General Motors has announced a big hit to first-quarter earnings, largely due to costs for recalls. Profits dropped nearly 90 percent from last year, with the company making a razor-thin profit of $100 million, GM said Thursday.
Meanwhile, GM has yet to explain why it took 10 years to issue one of the recalls for a defective ignition switch. Some critics believe the automaker's dysfunctional culture is to blame.
But the recall crisis could speed up a culture shift that's already underway.
The old GM may have taken customers for granted. The new GM, not so much — especially now. GM's new Customer Engagement Center opened last year in Warren, Mich. About 300 people work here. Big overhead screens flash bullet points about the switch recall, along with positive messages about GM.
Kenyana Deyampert speaks with a customer whose dealer couldn't figure out why his 11-year-old Impala is stalling. The customer asks if his car is part of the recall. It's not.
Deyampert tells him to have his car towed to the dealer the next time it stalls. That way, mechanics can retrieve the codes generated from the stall.
The call takes about 10 minutes. She bids goodbye with, "OK, well thank you so very much and enjoy the rest of your day, and thanks for being a General Motors customer."
"Customer focus" became a mantra at GM soon after the 2009 bankruptcy. The company now in-sources its call centers, removing layers of outside contractors between the customer and GM.
GM can tell its customers it has a fix for the switch defect. But the 10-year recall delay remains unexplained.
Marina Whitman was a GM vice president from 1979 to 1992 and is now an economist at the University of Michigan. While she isn't privy to the day-to-day changes happening at the new GM, she says the old GM had issues with communication. Whitman says often the right hand didn't know what the left was doing.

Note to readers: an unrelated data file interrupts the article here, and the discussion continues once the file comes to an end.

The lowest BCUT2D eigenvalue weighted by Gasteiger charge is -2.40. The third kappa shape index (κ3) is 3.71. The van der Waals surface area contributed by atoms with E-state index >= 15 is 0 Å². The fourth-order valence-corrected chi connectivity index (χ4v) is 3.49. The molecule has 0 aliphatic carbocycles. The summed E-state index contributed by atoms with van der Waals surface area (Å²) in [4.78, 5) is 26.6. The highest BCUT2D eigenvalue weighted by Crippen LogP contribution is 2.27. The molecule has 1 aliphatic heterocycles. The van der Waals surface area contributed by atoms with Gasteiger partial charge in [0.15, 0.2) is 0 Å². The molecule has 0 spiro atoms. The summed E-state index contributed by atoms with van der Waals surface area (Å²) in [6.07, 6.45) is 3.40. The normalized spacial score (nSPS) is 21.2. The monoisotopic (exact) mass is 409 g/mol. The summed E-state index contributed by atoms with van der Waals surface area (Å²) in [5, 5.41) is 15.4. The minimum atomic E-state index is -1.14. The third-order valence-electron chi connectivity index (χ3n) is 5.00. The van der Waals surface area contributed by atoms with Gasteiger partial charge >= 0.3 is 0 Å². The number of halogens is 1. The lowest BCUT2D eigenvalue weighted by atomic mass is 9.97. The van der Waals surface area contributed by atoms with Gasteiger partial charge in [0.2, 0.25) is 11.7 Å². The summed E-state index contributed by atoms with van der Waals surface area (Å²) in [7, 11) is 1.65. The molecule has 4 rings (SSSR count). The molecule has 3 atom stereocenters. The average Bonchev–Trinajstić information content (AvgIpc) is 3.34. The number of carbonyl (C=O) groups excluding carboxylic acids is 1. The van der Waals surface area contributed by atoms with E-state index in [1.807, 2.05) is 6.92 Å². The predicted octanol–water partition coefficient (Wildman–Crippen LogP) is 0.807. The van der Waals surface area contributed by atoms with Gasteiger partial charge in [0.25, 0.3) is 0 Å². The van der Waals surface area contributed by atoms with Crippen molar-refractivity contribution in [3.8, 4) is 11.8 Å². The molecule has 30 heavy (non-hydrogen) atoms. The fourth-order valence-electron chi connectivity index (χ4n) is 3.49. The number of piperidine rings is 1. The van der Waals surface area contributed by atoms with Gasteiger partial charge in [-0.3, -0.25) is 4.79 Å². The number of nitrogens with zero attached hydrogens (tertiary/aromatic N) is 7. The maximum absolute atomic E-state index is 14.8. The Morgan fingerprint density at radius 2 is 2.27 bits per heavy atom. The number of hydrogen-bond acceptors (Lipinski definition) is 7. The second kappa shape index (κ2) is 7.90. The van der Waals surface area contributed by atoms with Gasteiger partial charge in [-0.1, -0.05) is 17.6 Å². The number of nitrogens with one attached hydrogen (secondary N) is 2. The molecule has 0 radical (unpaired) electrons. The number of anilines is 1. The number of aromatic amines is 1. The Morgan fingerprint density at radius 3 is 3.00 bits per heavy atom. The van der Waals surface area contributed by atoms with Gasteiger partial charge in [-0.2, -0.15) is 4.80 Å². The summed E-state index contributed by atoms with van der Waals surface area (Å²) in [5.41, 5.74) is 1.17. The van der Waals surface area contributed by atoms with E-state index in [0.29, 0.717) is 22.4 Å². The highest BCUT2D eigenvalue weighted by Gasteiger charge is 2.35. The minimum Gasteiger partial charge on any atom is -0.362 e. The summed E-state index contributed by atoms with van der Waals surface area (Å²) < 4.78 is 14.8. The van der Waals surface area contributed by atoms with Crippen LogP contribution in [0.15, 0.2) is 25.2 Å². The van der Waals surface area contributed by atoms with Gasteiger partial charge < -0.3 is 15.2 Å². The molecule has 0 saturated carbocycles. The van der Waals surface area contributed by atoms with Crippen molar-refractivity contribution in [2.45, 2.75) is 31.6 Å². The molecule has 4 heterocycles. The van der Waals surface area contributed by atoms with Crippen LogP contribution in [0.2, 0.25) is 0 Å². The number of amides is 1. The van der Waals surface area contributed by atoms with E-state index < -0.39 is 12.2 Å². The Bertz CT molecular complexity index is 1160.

"And I can easily imagine that there was somebody in engineering that knew that there were significant flaws with this ignition key," she says.
Meanwhile, GM's attorneys were seeing lawsuits alleging nondeployment of airbags.
"But I wouldn't be surprised if those two never communicated with each other," Whitman says.
Plus, some people in the old GM may have been loath to carry bad news to the boss. That was also part of the culture.
"In any big organization, there's an effort by lower-level management to insulate upper-level management. And the more layers there are, the less [likely] that a very serious matter can get to the top," says Gerry Meyers, former CEO of American Motors and an expert in corporate crisis management.
A Changing Culture
GM's harshest critics say executives at the highest level had to have known about this, and think the automaker hid the dangerous defect to save money.
Harvey Bell doesn't believe that. He was a high-profile engineer at General Motors for 39 years.
"Were there terrible pressure on costs and everything? Yeah," he says. But Bell says safety has always been a priority in GM's culture.
"Nobody would have made a conscious decision relative to safety in a negative manner, regardless of cost," he says.
GM announced new structural, procedural and employee changes this week in response to the recall — all part of the new GM effort to leave the worst aspects of its old corporate self behind.